monadologie – science is the new black metal

A few months ago I got really excited by the Stereo satellites 3-D photographs and videos of the sun, there’s something colossal, menacing and gothic about what we see as a blinding white-ish disc revealed as a seething monster, scabbed and pockmarked, slowly boiling and fringed with an alien halo. It’s not what we imagine the sun god would look like.

So last night when the sun had properly set and Leigh Warren studios were murky, Gala and I tried to remember how to dance. It’s been eight months since we made temperance in Melbourne with Bonnie and there was a gap in our our duo where she should be sitting. For now it is just us, though maybe two more could arrive sometime, if it gets beyond whatever we do in the next couple of weeks. The genesis of monadologie back in February has remained fairly constant to now – Leibniz and his text, boris and Sunn0))), and of course the Stereo videos.

It’s kind of a conversation between people, like chamber music. It’s also … if science now, to observe the universe on any scale is to be understood, it’s only through layers of intermediaries; Mercury as the messenger of the gods. Three hundred years ago, Newton, Hooke, Leibniz observed the universe through tools that only barely stretched our senses beyond their means, and the tools themselves could be understood or manufactured by a person. I was thinking about this when I was applying for the Swinburne Centre for Astrophysics residency, that what bodies moving and choreography can’t do is a literal one-to-one representation of data. A body of data being apprehended through a digital interface, can do this, representing it as audio, or light, or … a body can only ever approximate, and never is each iteration the same as the last.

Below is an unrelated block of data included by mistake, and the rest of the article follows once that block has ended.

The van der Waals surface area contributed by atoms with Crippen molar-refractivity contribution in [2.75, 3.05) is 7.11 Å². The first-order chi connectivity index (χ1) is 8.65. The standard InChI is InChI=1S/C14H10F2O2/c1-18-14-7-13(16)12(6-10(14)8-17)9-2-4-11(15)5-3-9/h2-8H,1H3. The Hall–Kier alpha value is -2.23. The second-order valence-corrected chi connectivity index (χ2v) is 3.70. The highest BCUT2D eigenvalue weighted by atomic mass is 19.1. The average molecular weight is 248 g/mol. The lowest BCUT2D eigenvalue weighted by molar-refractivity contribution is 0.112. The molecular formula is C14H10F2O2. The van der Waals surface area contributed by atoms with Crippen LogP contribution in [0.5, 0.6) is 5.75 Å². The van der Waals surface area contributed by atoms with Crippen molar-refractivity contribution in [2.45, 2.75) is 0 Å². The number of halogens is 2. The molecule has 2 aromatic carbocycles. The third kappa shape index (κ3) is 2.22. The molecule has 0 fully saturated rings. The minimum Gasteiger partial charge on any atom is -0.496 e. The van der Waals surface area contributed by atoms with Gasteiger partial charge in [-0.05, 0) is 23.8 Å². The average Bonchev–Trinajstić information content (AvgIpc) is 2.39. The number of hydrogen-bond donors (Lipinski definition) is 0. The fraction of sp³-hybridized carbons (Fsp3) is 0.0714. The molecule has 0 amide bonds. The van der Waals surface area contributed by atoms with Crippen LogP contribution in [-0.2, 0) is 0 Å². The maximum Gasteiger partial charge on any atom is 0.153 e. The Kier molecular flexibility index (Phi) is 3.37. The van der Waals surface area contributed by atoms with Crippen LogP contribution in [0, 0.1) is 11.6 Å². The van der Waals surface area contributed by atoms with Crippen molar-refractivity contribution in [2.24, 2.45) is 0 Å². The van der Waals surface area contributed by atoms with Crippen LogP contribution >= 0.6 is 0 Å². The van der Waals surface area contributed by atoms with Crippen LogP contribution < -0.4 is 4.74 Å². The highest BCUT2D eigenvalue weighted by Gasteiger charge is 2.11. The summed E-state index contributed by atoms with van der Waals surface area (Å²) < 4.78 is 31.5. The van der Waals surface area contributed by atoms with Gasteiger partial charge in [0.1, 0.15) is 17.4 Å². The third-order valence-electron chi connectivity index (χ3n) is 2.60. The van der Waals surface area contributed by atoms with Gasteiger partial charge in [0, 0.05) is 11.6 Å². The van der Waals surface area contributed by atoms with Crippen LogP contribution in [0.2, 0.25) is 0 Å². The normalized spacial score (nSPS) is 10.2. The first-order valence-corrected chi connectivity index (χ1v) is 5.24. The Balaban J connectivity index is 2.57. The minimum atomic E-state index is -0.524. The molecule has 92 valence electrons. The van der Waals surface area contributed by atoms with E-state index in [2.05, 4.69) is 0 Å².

It was … embarrassing last night to realise after the months passed how quickly our ability to improvise on a formal system vanishes, and that before we can even get to the stage of considering how to assemble movement, we have to relearn how to move. It is really pleasurable though to return to dancing, and to all the Forsythe stuff I seem to have accumulated.

The process then is fairly straightforward, in that systems of improvisation build up movement while videoing, then we cut and paste the good bits and try to learn them. Late last night though, I thought, “yeah but that’s just a bunch of steps, isn’t it? Aren’t I trying to get away from that?”

So the continuation of this is to create a bunch of rules that describe what happens if you find yourself in a particular situation, like if my location is very close to the front of gala, then do this set of instructions or else do these other ones. Because it’s all established with really formal improvisation techniques that can also be used to analyse whatever you’re doing while you’re doing it, there’s clear paths to dismantle whatever existing phrase we happen to be in the middle of.

I also thought that to have a film running, kinda as an external source of input, so say it’s Bladerunner, which could be in its entirety or cut up into a string of short pieces, then every time the blimp floats past advertising off-world living, the ‘blimp phrase’ has to be done. Ultimately it’s removing the act of choreographing one step from the ossification of making and setting steps. Step-making is a clear, well-worn and inescapable path that proceeds both spatially and temporally in a fixed manner. I’m trying to do something like a cascade, where whatever starting point there is, the movement keeps branching and bifurcating, cutting back across itself, slowing and speeding up, like a braided river, any path can be taken.